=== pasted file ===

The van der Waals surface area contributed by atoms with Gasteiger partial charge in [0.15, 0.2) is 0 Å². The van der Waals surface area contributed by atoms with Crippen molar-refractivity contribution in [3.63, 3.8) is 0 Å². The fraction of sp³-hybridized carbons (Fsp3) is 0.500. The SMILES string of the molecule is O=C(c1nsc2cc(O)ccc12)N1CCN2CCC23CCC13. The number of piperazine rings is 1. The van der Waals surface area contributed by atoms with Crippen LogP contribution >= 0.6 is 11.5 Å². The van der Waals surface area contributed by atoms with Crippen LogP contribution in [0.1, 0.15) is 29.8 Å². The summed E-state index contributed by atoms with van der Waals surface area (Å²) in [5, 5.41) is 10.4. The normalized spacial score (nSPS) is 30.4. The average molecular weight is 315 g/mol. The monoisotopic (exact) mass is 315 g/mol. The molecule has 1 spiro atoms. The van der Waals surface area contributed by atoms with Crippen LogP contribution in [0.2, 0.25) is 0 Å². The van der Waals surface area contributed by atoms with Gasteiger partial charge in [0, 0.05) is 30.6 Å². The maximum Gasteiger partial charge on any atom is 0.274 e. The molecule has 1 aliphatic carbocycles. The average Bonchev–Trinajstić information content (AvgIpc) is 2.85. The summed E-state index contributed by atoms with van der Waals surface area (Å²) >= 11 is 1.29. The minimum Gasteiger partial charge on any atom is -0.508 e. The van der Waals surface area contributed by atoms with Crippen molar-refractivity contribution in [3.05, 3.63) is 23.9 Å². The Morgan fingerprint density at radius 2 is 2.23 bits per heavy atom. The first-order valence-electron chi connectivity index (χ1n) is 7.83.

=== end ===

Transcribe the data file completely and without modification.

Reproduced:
The van der Waals surface area contributed by atoms with Gasteiger partial charge in [0.15, 0.2) is 0 Å². The van der Waals surface area contributed by atoms with Crippen molar-refractivity contribution in [3.63, 3.8) is 0 Å². The fraction of sp³-hybridized carbons (Fsp3) is 0.500. The SMILES string of the molecule is O=C(c1nsc2cc(O)ccc12)N1CCN2CCC23CCC13. The number of piperazine rings is 1. The van der Waals surface area contributed by atoms with Crippen LogP contribution >= 0.6 is 11.5 Å². The van der Waals surface area contributed by atoms with Crippen LogP contribution in [0.1, 0.15) is 29.8 Å². The summed E-state index contributed by atoms with van der Waals surface area (Å²) in [5, 5.41) is 10.4. The normalized spacial score (nSPS) is 30.4. The average molecular weight is 315 g/mol. The monoisotopic (exact) mass is 315 g/mol. The molecule has 1 spiro atoms. The van der Waals surface area contributed by atoms with Crippen LogP contribution in [0.2, 0.25) is 0 Å². The van der Waals surface area contributed by atoms with Gasteiger partial charge in [0, 0.05) is 30.6 Å². The maximum Gasteiger partial charge on any atom is 0.274 e. The molecule has 1 aliphatic carbocycles. The average Bonchev–Trinajstić information content (AvgIpc) is 2.85. The summed E-state index contributed by atoms with van der Waals surface area (Å²) >= 11 is 1.29. The minimum Gasteiger partial charge on any atom is -0.508 e. The van der Waals surface area contributed by atoms with Crippen molar-refractivity contribution in [3.05, 3.63) is 23.9 Å². The Morgan fingerprint density at radius 2 is 2.23 bits per heavy atom. The first-order valence-electron chi connectivity index (χ1n) is 7.83.